The UN-led climate change talks in Madrid, Spain, have entered a crucial phase, with negotiators preparing to face contentious agenda items that have traditionally caused discord between large economies and developing countries.
Chilean Environment minister Carolina Schmidt, who is the President of the ongoing 25th conference of parties (COP25) and UN Framework Convention on Climate Change executive secretary Patricia Espinosa, are hoping to mobilise political support at the highest level.
The high-level segment which opened on Tuesday saw heads of state and government and ministers deliver national statements on challenges and opportunities since the previous climate negotiations in Katowice, Poland.
Espinosa warned: “The world’s small window of opportunity to address climate change is closing rapidly. We must urgently deploy all the tools of multilateral cooperation to make the talks the launchpad for more climate ambition.”
Yesterday, there was optimism that substantial ground would be made on most sticky issues and that the discussions would “deliver something.” Pressure was, however, palpable from Friday all throughout the weekend, with various informal meetings going into overtime.
Historically, developing countries have diverged from their industrialised counterparts on compromises touching on climate financing, adaptation and time frames for implementation of various accords and the 2016 Paris Agreement which seeks to limit global warming to well below 2 degrees Celsius.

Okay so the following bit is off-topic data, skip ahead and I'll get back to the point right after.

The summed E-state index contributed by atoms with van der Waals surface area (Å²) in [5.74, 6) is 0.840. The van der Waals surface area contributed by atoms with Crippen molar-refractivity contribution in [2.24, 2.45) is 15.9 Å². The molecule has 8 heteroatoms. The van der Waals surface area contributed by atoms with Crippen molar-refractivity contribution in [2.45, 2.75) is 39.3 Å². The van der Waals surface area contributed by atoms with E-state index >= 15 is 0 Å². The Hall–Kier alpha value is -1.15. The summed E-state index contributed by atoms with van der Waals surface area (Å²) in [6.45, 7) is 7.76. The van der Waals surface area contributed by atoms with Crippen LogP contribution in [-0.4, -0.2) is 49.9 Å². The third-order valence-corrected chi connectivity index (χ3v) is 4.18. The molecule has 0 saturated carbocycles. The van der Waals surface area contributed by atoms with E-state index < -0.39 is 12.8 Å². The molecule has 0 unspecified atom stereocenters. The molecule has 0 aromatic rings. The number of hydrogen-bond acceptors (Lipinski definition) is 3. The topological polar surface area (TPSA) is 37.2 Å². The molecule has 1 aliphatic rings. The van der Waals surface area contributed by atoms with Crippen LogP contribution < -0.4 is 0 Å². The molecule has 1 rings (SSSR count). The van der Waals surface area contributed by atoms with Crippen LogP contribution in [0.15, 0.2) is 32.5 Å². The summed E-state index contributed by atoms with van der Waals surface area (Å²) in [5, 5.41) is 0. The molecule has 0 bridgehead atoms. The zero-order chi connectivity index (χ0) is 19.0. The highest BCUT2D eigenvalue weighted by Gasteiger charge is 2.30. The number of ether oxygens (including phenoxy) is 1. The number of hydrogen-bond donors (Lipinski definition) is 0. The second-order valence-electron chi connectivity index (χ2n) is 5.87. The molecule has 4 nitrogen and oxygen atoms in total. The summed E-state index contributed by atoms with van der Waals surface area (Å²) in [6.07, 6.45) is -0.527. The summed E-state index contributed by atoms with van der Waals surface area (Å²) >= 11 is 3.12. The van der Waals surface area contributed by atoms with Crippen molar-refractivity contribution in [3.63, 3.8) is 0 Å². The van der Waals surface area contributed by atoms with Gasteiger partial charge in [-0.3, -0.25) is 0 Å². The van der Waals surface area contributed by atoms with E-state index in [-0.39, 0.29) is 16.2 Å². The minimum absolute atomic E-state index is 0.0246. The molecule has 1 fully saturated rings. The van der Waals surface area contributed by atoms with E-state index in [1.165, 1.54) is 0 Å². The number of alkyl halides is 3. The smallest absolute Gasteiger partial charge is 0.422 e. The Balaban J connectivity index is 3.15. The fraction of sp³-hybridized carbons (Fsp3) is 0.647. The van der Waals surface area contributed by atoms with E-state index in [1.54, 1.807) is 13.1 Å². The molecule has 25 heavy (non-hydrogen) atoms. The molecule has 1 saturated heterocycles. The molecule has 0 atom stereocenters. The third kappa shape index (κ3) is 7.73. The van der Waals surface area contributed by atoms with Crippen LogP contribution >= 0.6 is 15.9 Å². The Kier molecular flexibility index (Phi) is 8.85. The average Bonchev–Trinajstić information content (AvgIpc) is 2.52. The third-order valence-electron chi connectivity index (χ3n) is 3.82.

At the start of the high-level segment, the President of the 74th session of the UN General Assembly Tijjani Muhammad-Bande will speak on climate threats and the need for countries to provide solutions to environmental challenges.
According to a list of speakers released by the UN Framework Convention on Climate Change, Environment Cabinet Secretary Keriako Tobiko is scheduled to issue Kenya’s national statement on Tuesday.
Notable top speakers of the week include Taneti Maamau, the President of Kiribati, Vice President of Yemen Ali Mohsen Saleh, Deputy Prime Minister of Slovakia László Sólymos, Deputy Prime Minister of Sweden Isabella Lövin and Richard Brabec, the Deputy Prime Minister of the Czech Republic.
Speakers from Africa will include Mahdi Mohammed Gulaid, Deputy Prime Minister of Somalia, Uganda’s Minister of Environment Mary Gorretti Kitutu, her Burkina Faso counterpart Batio Bassiere and Tanzania’s Deputy Minister for Environment Ramadhan Sima.
Riad Malki, Minister of Foreign Affairs of the State of Palestine is expected speak on behalf of the Group of 77 and China while Krista Mikkonen, Minister of Environment of European Union and Frans Timmermans, First Vice-President of the European Commission will represent the European Union.
The Kenyan delegation plans to hold deliberations on nationally determined contributions (NDCs) under the Paris Agreement on Tuesday, whose implementation, they say, is conditional on financial, investment, capacity building and technology transfer support.
Tobiko and Pacifica Ogola, the director of Climate Change Programme Coordination at the Environment ministry will attend the Kenyan session where Evelyn Koech, team leader Environment and Resilience at UNDP Kenya, will discuss climate resilient technologies for enhancing NDCs’ implementation. Vihiga Governor Wilbur Ottichilo is expected to attend.